Friday, August 31, 2007
I hate spiders. Hate them. Fear them. They are vile, nasty creatures that encroach on my comfort and safety. Yeah, they eat flies...and I will tolerate them as long as they stay out of sight.
Unfortunately, though, I was in for a surprise when I moved into my my new home. The Snowflake bushes outside my front door play host to an especially terrifying species of vile creature; funnel-weavers.
Yup. Not to be mistaken with the deadly Australian and desert funnel-weaving spiders, these things are common to Minnesota and are likely grass spiders. And they are as creepy as all get-out.
Did you see the article today or yesterday about the sheet-web spiders that grouped together in Texas to do their utomst to creep out Texans and tourists? I think they may have recently watched "Arachnophobia" and decided to copy the idea. They are taking over the world now.
Entymologists are fascinated. Note to self: never marry an entymologist.
Anyway, I've always loathed spiders. Maybe it wouldn't be so bad, but when I was little my brother used to throw Daddy-long-legs at me. Wasn't he sweet? And I'd scream and scream...and get in trouble for screaming while my brother looked up at an angry and irritated Mom with a perfectly angelic expression and explain he had NO IDEA why I was screaming, but I wouldn't stop and he was getting irritated, too.
Yup. Thanks to my brother, I became known as a "screamer" and instead of anyone ever coming to my aid, they assumed I was screaming for no reason. Because, of course, my brother would remove the spiders from the vicinity if they could still be seen, in order to make sure all the evidence had been taken away.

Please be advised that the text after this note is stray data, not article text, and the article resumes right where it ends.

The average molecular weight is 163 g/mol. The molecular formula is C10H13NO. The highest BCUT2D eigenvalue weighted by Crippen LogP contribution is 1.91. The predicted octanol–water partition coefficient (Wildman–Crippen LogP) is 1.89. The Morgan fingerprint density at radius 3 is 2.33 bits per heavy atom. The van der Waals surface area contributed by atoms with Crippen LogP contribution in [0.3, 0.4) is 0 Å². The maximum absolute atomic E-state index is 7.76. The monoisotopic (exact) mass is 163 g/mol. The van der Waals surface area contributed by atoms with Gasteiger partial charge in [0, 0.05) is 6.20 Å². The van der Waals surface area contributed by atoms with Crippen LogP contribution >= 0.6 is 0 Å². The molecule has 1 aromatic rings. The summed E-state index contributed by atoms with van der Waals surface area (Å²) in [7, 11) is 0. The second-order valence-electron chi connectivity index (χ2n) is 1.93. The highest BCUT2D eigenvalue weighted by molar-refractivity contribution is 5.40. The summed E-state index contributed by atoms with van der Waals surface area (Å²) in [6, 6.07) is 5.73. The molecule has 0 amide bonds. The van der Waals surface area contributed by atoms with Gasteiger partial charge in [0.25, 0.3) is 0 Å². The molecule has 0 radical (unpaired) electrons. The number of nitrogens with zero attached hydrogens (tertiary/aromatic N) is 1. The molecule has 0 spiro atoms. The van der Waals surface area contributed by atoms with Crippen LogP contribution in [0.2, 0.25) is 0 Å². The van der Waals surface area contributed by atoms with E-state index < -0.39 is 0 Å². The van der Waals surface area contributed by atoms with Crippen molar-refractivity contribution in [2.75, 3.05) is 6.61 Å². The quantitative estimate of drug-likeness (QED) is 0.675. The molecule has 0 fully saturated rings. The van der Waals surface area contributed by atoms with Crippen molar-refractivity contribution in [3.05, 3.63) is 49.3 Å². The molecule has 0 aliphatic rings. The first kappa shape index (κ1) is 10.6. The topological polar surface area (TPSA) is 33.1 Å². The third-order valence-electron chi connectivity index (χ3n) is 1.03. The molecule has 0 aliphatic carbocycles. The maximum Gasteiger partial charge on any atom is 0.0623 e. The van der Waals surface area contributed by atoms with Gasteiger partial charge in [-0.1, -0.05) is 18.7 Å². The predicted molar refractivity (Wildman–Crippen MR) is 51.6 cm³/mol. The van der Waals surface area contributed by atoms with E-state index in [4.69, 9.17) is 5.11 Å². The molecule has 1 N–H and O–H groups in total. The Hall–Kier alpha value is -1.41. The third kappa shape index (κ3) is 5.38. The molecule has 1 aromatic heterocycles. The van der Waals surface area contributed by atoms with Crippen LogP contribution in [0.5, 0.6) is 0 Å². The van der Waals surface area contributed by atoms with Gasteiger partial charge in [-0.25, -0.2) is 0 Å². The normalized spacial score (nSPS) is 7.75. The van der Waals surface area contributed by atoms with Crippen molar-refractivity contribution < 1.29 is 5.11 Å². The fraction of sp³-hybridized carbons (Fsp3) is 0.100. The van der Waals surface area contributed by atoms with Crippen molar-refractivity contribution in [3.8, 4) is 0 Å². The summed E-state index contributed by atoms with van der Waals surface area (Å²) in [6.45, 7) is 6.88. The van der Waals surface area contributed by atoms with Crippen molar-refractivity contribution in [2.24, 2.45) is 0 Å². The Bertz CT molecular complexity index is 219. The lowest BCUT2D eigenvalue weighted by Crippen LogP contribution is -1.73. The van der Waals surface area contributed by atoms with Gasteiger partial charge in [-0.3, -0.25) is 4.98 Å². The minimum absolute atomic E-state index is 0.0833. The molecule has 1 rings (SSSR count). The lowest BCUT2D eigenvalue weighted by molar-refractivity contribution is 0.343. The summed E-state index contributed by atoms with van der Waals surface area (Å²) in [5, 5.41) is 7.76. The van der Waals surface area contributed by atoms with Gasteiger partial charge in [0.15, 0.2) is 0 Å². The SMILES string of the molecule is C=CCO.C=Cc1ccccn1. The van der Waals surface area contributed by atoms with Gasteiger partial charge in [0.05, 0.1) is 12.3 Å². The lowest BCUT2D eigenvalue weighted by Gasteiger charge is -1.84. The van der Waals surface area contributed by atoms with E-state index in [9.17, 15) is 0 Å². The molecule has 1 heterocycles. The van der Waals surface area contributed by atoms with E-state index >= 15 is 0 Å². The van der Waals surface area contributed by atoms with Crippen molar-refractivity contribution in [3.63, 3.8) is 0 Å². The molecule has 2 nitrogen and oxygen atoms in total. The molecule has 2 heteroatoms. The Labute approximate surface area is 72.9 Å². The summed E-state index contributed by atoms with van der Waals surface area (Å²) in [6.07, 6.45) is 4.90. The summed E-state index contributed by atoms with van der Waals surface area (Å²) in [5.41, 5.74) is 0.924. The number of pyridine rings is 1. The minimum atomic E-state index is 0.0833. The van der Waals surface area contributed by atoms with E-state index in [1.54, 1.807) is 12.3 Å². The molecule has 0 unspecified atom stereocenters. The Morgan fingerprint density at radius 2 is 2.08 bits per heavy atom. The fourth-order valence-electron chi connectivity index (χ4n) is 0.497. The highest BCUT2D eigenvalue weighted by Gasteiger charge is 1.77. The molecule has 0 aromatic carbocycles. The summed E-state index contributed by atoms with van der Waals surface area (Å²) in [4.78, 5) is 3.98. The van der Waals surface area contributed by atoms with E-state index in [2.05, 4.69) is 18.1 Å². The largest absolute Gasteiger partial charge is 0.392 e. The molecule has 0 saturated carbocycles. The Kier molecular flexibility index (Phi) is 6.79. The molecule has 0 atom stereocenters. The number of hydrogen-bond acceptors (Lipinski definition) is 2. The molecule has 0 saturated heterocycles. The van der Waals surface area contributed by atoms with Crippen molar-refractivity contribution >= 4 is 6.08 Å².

Yeah, Mom did finally figure out what my wonderful big brother was doing...but the damage was already done.
Fast forward to my new townhome. For the first couple years, I lived in holy terror of the bushes. They were COVERED in funnel webs and sheet webs, spiders entered my house through microscopic cracks and I considered purchasing a S&W .45 semi-auto and staking out the doorway in order to blow every creeping spider into oblivion. Or purchase a blow-torch. Or Aqua-Net and a lighter.
Every morning as I stepped outside with the dogs, I feared walking into a web that covered the doorway. As it was, they covered the doorbell and made the bushes look like a horror-movie version of cotton-candy. Vanilla flavored. I idly wondered if I sprayed the bushes with food coloring, could I SELL the webs as a fair treat?
Spiders on a stick.
* SHUDDER *
One morning I came home with the dogs and had to tie up the German Shepherd as it was somewhat muddy out and I needed to wipe off her paws before I brought her in. So I completed this act and as I brought her in, I saw that a piece of mud clung to my docker's. As I reached down to brush it off...it moved.
I screamed, jumped, shook my pant leg, and finally the monster spider let go and began to crawl away.